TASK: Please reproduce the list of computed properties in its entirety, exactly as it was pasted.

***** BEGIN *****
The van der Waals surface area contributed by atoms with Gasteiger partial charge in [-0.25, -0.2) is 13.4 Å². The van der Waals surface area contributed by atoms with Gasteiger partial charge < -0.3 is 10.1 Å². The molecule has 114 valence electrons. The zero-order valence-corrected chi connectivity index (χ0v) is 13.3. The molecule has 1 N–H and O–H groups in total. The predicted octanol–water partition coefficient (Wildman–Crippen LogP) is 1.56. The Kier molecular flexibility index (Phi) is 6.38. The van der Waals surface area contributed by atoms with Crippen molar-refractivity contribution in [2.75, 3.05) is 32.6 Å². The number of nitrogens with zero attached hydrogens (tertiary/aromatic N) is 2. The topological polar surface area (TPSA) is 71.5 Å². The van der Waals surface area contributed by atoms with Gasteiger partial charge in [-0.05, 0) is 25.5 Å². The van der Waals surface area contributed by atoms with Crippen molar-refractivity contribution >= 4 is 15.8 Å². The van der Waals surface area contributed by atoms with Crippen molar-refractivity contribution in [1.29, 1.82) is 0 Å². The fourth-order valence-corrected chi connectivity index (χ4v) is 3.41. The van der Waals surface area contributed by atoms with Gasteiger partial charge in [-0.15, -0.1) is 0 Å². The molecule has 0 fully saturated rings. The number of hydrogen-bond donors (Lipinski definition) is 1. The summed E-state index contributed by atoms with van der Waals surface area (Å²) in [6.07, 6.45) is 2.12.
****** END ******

The van der Waals surface area contributed by atoms with Gasteiger partial charge in [-0.25, -0.2) is 13.4 Å². The van der Waals surface area contributed by atoms with Gasteiger partial charge < -0.3 is 10.1 Å². The molecule has 114 valence electrons. The zero-order valence-corrected chi connectivity index (χ0v) is 13.3. The molecule has 1 N–H and O–H groups in total. The predicted octanol–water partition coefficient (Wildman–Crippen LogP) is 1.56. The Kier molecular flexibility index (Phi) is 6.38. The van der Waals surface area contributed by atoms with Crippen molar-refractivity contribution in [2.75, 3.05) is 32.6 Å². The number of nitrogens with zero attached hydrogens (tertiary/aromatic N) is 2. The topological polar surface area (TPSA) is 71.5 Å². The van der Waals surface area contributed by atoms with Gasteiger partial charge in [-0.05, 0) is 25.5 Å². The van der Waals surface area contributed by atoms with Crippen molar-refractivity contribution >= 4 is 15.8 Å². The van der Waals surface area contributed by atoms with Crippen molar-refractivity contribution in [1.29, 1.82) is 0 Å². The fourth-order valence-corrected chi connectivity index (χ4v) is 3.41. The van der Waals surface area contributed by atoms with Gasteiger partial charge in [-0.15, -0.1) is 0 Å². The molecule has 0 fully saturated rings. The number of hydrogen-bond donors (Lipinski definition) is 1. The summed E-state index contributed by atoms with van der Waals surface area (Å²) in [6.07, 6.45) is 2.12.